The Seven Year Itch depicts a married man’s struggle to stay faithful while is wife is away on vacation. New Yorker Richard Sherman must fend for himself while his wife leaves town for the summer. Feeling lonely but liberated, he begins fantasizing about romantic conquests. When a gorgeous but naïve blonde moves into the building and wants to make friends, his imagination runs rampant.
The Seven Year Itch is the movie that cemented Marilyn’s image as the beautiful, sweet-natured goddess of love – wide-eyed innocent who thinks that everything is “just elegant”, recognizes classical music “because there’s no vocal” and stays cool by storing her panties in the refrigerator. “Marilyn Monroe
doesn’t just play The Girl”, said the play’s author, George Axelrod, “She is The Girl”.
Shooting began in Hollywood on August 10th, 1954, immediately after Marilyn had completed her work on There’s No Business Like Show Business
. On September 9th, the cast and crew flew to New York for the location shots. Five nights later, almost 4,000 people gathered about 2:00 a.m. near the Trans-Lux Theater at 52nd Street and Lexington Avenue to watch the filming of the famous skirt scene, in which The Girl finds relief from the summer heat by standing over a subway grate and allowing the breeze to billow up her skirt.
Standing in the crowd, Joe DiMaggio became incensed at his wife’s latest public display and this incident reportedly proved to be the last straw in the couple’s stormy marriage. They returned to California shortly thereafter, announced their separation in early October and were divorced at the end of the month.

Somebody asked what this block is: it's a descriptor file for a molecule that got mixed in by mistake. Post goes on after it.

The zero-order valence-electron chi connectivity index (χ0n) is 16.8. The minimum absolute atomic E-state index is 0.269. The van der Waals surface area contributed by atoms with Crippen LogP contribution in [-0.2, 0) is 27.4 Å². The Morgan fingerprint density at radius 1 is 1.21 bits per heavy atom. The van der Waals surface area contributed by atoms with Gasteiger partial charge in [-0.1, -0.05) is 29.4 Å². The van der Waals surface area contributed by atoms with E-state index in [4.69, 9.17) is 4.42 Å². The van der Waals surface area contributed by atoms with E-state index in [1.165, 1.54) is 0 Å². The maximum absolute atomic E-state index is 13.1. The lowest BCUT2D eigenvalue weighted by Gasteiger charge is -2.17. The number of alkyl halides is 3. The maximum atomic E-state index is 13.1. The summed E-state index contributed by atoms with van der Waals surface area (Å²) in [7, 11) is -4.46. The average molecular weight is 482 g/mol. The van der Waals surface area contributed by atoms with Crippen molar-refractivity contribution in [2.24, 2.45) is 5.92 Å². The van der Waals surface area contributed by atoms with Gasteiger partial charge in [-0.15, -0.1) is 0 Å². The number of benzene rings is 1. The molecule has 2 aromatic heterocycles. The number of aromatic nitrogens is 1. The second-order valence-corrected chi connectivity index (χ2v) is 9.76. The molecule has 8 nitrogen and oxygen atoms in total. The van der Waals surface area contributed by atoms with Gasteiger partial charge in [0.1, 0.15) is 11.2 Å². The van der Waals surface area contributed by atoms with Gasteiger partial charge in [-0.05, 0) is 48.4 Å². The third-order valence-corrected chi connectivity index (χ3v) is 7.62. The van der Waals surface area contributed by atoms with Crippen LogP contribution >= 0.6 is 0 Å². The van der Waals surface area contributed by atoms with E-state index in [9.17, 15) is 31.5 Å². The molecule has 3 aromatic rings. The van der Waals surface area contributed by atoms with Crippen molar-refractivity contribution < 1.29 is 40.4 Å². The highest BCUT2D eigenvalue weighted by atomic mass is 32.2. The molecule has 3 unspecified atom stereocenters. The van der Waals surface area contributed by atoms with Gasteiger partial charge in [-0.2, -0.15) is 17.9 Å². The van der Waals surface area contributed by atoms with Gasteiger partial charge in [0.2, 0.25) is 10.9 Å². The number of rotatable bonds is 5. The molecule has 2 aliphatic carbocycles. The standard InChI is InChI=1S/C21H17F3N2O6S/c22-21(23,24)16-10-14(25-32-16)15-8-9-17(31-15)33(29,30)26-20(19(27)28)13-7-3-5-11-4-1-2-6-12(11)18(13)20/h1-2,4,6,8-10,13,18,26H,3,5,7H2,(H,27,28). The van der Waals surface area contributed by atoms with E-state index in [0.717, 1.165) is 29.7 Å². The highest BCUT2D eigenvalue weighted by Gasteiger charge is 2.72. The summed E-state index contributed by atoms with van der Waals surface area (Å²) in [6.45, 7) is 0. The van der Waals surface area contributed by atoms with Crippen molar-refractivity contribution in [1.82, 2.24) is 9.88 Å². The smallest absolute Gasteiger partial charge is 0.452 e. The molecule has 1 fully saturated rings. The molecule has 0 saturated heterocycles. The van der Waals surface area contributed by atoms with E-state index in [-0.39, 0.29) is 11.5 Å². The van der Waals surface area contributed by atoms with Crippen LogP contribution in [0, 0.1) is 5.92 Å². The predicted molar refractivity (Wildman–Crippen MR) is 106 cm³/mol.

Just before Christmas of 1954, she walked out on her Fox contract and traveling under the name of Zelda Zonk, flew to New York. Marilyn did not return to Hollywood for over a year. When she did return, following the smash success of The Seven Year Itch, she did so strictly on her own terms.
Tom Ewell’s role in The Seven Year Itch was a reprise of his standout performance in the 1952 Broadway production.
's lifelong bouts with depression and self-destruction took their toll during filming; she frequently muffed scenes and forgot her lines, leading to sometimes as many as 40 takes of a scene before a satisfactory result was produced.
's constant tardiness and behavioral problems made the budget of the film swell to $1.8 million.
's iconic white dress set a record when it was auctioned for $4.6 million in June 2011 (rising to $5.5 million after taxes and fees were included).
The final film appearances of Donald MacBride and Victor Moore.
turned down the offer to direct the film.
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